Te Kete Ipurangi Navigation:

Te Kete Ipurangi

Te Kete Ipurangi user options:


Culturally responsive practice

Filed under: Productive partnerships | Identity Language and Culture | Effective teachers

Tags: Te Mana Kōrero




At Ruawai Primary School in Northland, Karen Matich has included in her literacy programme the local kōrero of how five mountains took their place in the landscape.

Karen Matich – Teacher, Ruawai School

I have a zeroing-in time, and the children are aware that if I'm asking one child to answer, they know that it’s a hands down time and it’s their turn to answer.

I have got very bright Māori children in my class and I want them to recognise where they can go. And I want them to want to go there.


Students work together in small groups to develop their skills, before having to contribute in front of the whole class.

Karen Matich

I went to a classroom the other day and the children were told not to copy, and I thought, “Gosh, I haven't heard that for quite some time”. We don't call it copying – we call it sharing, we call it interacting, we call it suggesting. It’s going on the whole time, and to work with a partner is probably the best way. It’s that interaction between the children that is going on at that little quiet group where they are discussing, they are arguing, they are sort of quietly trying to put their point across. And that is what I'm fostering in that room, the fact that they value each others opinion.


The culmination of the unit is the retelling of the kōrero to an audience.

Making it clear to the students what they can achieve next is critically important. Working with Karen has been Gaye Byers.

Gaye Byers – Literacy Facilitator Northland

It’s having very high expectations of students, but having expectations that students know the steps to actually achieve. That there’s no secret about this – it’s actually right there written for them. The teacher knows where they are going, the students know where they’re aiming for, and they know where they stand in that achievement. So that the next steps are very visible to them.


Even the students of this age prove capable of providing effective and constructive feedback to their peers.

Jo Beaumont – Teacher, Whāngārei Intermediate

The whole time it’s critical thinking, it’s listening to what is happening, it’s working out how can we make that better. It went very well because it’s very local. They can associate the rocks now with the legend of the Northern Wairoa. And they are aware of the history behind them.


At Kapiti College, a social studies unit on special places is an opportunity for teacher Paora Trim to ensure the students are made aware of their own heritage and place in the world.

Paora Trim – Teacher, Kapiti College

I think it’s of vital importance that the kids know where they are from regardless of your cultural background. They need to know where they are from and where they fit into this society, and into the community. And finding out where you are from can very often lead to other things. You know, having an extensive pride in yourself, being more understanding of other cultures, and other people.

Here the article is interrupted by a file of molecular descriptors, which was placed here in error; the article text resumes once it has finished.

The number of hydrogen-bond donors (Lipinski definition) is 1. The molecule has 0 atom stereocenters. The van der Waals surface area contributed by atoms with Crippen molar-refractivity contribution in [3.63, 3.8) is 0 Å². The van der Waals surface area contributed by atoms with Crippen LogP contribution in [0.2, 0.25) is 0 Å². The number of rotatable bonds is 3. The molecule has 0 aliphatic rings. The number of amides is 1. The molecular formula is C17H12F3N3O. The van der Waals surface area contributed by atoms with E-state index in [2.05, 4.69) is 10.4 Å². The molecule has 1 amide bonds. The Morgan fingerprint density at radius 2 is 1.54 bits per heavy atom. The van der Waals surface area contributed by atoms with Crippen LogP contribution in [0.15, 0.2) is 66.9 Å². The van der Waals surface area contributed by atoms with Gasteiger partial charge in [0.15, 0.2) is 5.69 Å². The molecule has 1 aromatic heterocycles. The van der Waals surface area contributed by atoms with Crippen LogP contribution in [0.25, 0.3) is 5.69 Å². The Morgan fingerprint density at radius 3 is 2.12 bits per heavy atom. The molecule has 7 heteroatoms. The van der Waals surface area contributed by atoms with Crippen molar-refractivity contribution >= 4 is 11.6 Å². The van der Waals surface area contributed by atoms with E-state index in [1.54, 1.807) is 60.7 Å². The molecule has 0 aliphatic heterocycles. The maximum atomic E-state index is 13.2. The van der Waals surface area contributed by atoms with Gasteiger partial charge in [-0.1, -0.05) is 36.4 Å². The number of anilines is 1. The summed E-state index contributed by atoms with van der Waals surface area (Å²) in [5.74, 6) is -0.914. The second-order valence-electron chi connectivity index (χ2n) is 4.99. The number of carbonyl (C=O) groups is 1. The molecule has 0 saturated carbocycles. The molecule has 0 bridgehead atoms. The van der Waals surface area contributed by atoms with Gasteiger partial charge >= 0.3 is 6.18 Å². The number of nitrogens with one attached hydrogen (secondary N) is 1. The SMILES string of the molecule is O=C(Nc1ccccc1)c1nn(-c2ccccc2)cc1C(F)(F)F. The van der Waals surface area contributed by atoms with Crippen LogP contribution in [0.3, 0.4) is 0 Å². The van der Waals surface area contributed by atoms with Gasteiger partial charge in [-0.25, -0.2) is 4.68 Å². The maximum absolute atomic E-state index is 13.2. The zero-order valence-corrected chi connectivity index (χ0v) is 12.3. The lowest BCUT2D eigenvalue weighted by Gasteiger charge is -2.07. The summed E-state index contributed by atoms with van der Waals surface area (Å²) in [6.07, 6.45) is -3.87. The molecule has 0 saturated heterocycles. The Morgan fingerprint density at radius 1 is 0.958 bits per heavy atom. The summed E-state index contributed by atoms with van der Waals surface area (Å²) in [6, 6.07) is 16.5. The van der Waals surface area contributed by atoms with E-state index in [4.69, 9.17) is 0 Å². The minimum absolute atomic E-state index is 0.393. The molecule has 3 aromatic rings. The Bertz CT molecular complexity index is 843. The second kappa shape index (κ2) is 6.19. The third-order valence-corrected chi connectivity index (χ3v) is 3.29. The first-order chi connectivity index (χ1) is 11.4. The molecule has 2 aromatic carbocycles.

The college bi-cultural committee is part of a process of strengthening the learning community. It builds teachers’ awareness, confidence, and knowledge, to better meet the needs of their Māori students.

Barbara Knight - Teacher, Kapiti College

We spent a great deal of last year developing our staff resource book. And in there are things like waiata, karakia; there are legends to do with our area; how to pronounce things correctly. You know, you have to start at a basic level, and for myself it was getting out of my comfort zone. Using the language in the classroom – that is the biggest step. I think that’s one of our roles as Bicultural Committee – to take the fear factor away. I think we’re a fairly relaxed group, everybody knows everybody, you know, we’re part of the staff. And we’ve developed strategies through professional development to make it less scary, I hope. And that people will... take a risk and start using it in the class. What I like about the bicultural committee really is that they’re representatives from all areas of the school. It’s just not the Māori department that runs the bicultural committee.

John Russell – Principal, Kapiti College

The worst thing you can have is saying, that belongs to the Māori Department or that belongs to the English Department because it’s part of their curriculum or the social studies do a unit on the Treaty or something else. It’s not about that, it’s about infusing the whole culture of the school and the classrooms right across.

Paora Trim

I personally think there is no child within our schooling system or anywhere that wants to fail. I think that there is... we are sort of lacking in some respects a recipe in order to get there.

Russell Bishop – School of Education, Waikato University

We've seen lots and lots of young Māori students academically engaged with each other and with their teachers. The other thing we have seen is that their absenteeism starts to reduce. This idea that Māori kids are absentee is because they are naughty or they are off smoking dope or shoplifting or something. It’s interesting isn't it that when the classroom environment changes, their engagement goes up, their academic achievement goes up, their absenteeism goes down. Now what does that tell you about absenteeism at the moment? It tells us that in fact absenteeism amongst Māori students is a major resistance strategy against horrible educational experiences.


Basically if you don't learn you can't do nothing. If you don't learn how to fish, you can't fish. If you don't learn how to drive a car, you can't drive a car. So there is nothing without learning. So you have to learn. You need to stay in school and you have to learn.

My aspirations: first Māori Prime Minister. I'm going to rule the world.

^ back to top